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Determination of halogenated flame retardants in food: optimization and validation of a method based on a two-step clean-up and gas chromatography-mass spectrometry
Poma, G.; Malarvannan, G.; Voorspoels, S.; Symons, N.; Malysheva, S.V.; Van Loco, J.; Covaci, A. (2016). Determination of halogenated flame retardants in food: optimization and validation of a method based on a two-step clean-up and gas chromatography-mass spectrometry. Food Control 65: 168-176. https://dx.doi.org/10.1016/j.foodcont.2016.01.027
In: Food Control. Butterworth Scientific/Elsevier: London. ISSN 0956-7135; e-ISSN 1873-7129, more
Peer reviewed article  

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Author keywords
    PBDEs; Emerging halogenated flame retardants; TBA; Food analysis; Gaschromatography mass spectrometry (GC MS); Food market basket

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Abstract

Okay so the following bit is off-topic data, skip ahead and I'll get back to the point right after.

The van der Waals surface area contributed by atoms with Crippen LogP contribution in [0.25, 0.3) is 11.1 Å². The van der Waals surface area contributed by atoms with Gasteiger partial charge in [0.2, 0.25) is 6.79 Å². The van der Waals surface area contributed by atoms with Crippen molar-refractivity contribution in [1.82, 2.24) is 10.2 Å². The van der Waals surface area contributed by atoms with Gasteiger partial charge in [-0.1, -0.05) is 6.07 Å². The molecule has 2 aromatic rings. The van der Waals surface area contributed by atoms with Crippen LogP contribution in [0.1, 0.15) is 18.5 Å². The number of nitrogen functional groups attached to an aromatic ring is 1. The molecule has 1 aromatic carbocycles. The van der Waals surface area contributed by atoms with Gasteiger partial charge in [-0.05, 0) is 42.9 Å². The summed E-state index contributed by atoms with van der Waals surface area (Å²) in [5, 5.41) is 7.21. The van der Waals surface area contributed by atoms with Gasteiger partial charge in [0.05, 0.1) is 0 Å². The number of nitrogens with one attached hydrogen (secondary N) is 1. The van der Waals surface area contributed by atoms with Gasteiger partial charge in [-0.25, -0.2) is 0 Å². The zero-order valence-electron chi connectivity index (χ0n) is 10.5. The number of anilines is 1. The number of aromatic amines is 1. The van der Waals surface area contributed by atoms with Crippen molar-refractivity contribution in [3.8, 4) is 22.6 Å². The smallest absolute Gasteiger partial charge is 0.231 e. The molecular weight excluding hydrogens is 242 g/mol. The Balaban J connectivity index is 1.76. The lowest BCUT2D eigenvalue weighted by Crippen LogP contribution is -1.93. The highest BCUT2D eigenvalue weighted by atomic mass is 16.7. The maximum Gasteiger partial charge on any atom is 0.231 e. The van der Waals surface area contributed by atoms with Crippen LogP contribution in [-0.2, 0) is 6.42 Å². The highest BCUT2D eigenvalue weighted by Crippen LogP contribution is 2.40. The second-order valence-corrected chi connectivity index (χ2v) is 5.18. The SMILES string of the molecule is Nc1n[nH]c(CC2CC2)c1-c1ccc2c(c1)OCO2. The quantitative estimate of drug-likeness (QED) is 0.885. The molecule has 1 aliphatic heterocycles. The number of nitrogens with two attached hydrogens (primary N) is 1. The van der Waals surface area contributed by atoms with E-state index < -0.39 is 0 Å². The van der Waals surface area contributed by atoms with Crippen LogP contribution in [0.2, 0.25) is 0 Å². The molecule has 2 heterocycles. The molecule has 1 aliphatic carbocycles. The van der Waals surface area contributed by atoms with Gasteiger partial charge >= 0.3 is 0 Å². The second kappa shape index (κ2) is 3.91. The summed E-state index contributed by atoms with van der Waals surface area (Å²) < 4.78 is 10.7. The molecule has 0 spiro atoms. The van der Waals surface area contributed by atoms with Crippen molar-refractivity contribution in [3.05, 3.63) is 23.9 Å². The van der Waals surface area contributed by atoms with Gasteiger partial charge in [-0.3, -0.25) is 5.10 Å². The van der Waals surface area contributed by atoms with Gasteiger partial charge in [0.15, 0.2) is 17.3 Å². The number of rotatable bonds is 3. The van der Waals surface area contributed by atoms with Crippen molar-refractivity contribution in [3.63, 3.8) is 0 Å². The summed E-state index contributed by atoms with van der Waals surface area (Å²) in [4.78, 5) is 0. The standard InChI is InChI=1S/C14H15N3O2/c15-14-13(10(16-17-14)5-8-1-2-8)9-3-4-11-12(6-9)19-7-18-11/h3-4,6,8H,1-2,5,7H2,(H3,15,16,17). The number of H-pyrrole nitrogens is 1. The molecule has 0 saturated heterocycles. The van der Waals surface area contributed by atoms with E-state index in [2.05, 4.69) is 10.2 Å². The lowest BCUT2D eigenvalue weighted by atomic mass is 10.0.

In this work, a new simple method based on a two-step clean-up and gas chromatography mass spectrometry analysis for the determination of emerging halogenated flame retardants (HFRs), such as dechlorane plus (DP) and brominated phthalates, and polybrominated diphenyl ethers (PBDEs) in different food items was optimized and validated. Several types of food items, i.e. fish (smoked salmon and cod fillet), meat (chicken breast), chicken eggs, cow milk, and extra virgin olive oil, were chosen as representative matrices of the main food categories. After lyophilisation, the food samples were extracted using acetonitrile:toluene (9:1, v/v). As interferences, such as lipids and pigments, were co-extracted, a two-step clean-up (including Florisil and acid silica) was performed to efficiently remove them prior to GC MS analysis in electron capture negative ionization mode (GC ECNI/MS). The performance criteria established by the European Commission (2014/118/EU) were achieved with this method for all target analytes, except for the LOQ achieved for BDE-209 (0.1 ng/g wet weight, ww). The trueness ranged between 75 and 125% for most compounds and the matrices analyzed and the repeatability (expressed as RSD%) was <20%, within the set performance criteria. The method was then used for the determination of PBDEs and emerging HFRs in 20 different food items purchased from Antwerp supermarkets, revealing a prevalent contamination with PBDEs (up to 2.02 ng/g ww) and tribromoanisole (up to 6.6 ng/g ww) in the fish/seafood category.

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